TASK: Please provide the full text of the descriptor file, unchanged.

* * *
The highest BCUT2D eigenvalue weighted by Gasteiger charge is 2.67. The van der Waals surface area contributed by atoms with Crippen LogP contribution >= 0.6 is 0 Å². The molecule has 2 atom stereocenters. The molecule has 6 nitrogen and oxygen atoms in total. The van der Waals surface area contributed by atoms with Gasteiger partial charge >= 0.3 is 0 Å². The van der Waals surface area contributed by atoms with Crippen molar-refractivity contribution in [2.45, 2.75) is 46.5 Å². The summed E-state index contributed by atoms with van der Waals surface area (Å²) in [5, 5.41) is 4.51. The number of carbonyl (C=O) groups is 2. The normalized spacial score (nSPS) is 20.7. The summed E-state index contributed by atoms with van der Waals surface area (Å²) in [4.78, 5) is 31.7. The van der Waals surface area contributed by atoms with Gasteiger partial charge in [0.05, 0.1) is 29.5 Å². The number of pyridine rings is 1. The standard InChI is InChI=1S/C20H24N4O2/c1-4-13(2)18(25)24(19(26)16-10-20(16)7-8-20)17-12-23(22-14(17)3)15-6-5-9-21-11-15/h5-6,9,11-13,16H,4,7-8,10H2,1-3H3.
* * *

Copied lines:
The highest BCUT2D eigenvalue weighted by Gasteiger charge is 2.67. The van der Waals surface area contributed by atoms with Crippen LogP contribution >= 0.6 is 0 Å². The molecule has 2 atom stereocenters. The molecule has 6 nitrogen and oxygen atoms in total. The van der Waals surface area contributed by atoms with Gasteiger partial charge >= 0.3 is 0 Å². The van der Waals surface area contributed by atoms with Crippen molar-refractivity contribution in [2.45, 2.75) is 46.5 Å². The summed E-state index contributed by atoms with van der Waals surface area (Å²) in [5, 5.41) is 4.51. The number of carbonyl (C=O) groups is 2. The normalized spacial score (nSPS) is 20.7. The summed E-state index contributed by atoms with van der Waals surface area (Å²) in [4.78, 5) is 31.7. The van der Waals surface area contributed by atoms with Gasteiger partial charge in [0.05, 0.1) is 29.5 Å². The number of pyridine rings is 1. The standard InChI is InChI=1S/C20H24N4O2/c1-4-13(2)18(25)24(19(26)16-10-20(16)7-8-20)17-12-23(22-14(17)3)15-6-5-9-21-11-15/h5-6,9,11-13,16H,4,7-8,10H2,1-3H3.